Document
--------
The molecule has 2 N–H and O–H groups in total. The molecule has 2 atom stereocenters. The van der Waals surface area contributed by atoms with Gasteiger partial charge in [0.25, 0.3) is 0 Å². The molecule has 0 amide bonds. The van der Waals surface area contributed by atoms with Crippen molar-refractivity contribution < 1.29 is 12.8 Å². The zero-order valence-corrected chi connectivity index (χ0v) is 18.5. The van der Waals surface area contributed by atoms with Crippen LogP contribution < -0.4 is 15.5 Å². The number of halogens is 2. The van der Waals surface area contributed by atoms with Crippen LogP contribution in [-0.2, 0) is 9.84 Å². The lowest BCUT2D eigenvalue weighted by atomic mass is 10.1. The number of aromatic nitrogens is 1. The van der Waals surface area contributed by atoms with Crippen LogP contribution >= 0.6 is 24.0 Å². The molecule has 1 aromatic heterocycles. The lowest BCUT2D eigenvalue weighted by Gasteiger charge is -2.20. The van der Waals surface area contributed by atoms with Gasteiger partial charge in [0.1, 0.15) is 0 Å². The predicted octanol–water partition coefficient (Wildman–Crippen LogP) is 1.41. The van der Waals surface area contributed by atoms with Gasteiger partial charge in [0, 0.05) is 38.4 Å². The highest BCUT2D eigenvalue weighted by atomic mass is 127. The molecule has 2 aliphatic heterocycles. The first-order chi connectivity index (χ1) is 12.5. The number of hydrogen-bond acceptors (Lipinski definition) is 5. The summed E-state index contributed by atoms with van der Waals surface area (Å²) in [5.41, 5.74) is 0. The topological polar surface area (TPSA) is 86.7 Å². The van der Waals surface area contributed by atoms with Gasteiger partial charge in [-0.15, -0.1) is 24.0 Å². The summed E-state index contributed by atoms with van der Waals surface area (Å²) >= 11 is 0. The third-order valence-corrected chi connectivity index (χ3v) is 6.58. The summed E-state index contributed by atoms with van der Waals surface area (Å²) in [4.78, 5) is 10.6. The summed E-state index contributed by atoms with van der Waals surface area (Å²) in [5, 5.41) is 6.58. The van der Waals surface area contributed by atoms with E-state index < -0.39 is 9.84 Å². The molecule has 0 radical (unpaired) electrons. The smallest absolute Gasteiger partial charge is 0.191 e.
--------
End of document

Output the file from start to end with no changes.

The molecule has 2 N–H and O–H groups in total. The molecule has 2 atom stereocenters. The van der Waals surface area contributed by atoms with Gasteiger partial charge in [0.25, 0.3) is 0 Å². The molecule has 0 amide bonds. The van der Waals surface area contributed by atoms with Crippen molar-refractivity contribution < 1.29 is 12.8 Å². The zero-order valence-corrected chi connectivity index (χ0v) is 18.5. The van der Waals surface area contributed by atoms with Crippen LogP contribution < -0.4 is 15.5 Å². The number of halogens is 2. The van der Waals surface area contributed by atoms with Crippen LogP contribution in [-0.2, 0) is 9.84 Å². The lowest BCUT2D eigenvalue weighted by atomic mass is 10.1. The number of aromatic nitrogens is 1. The van der Waals surface area contributed by atoms with Crippen LogP contribution >= 0.6 is 24.0 Å². The molecule has 1 aromatic heterocycles. The lowest BCUT2D eigenvalue weighted by Gasteiger charge is -2.20. The van der Waals surface area contributed by atoms with Gasteiger partial charge in [0.1, 0.15) is 0 Å². The predicted octanol–water partition coefficient (Wildman–Crippen LogP) is 1.41. The van der Waals surface area contributed by atoms with Gasteiger partial charge in [0, 0.05) is 38.4 Å². The highest BCUT2D eigenvalue weighted by atomic mass is 127. The molecule has 2 aliphatic heterocycles. The first-order chi connectivity index (χ1) is 12.5. The number of hydrogen-bond acceptors (Lipinski definition) is 5. The summed E-state index contributed by atoms with van der Waals surface area (Å²) in [5.41, 5.74) is 0. The topological polar surface area (TPSA) is 86.7 Å². The van der Waals surface area contributed by atoms with Gasteiger partial charge in [-0.15, -0.1) is 24.0 Å². The summed E-state index contributed by atoms with van der Waals surface area (Å²) >= 11 is 0. The third-order valence-corrected chi connectivity index (χ3v) is 6.58. The summed E-state index contributed by atoms with van der Waals surface area (Å²) in [4.78, 5) is 10.6. The summed E-state index contributed by atoms with van der Waals surface area (Å²) in [5, 5.41) is 6.58. The van der Waals surface area contributed by atoms with E-state index < -0.39 is 9.84 Å². The molecule has 0 radical (unpaired) electrons. The smallest absolute Gasteiger partial charge is 0.191 e.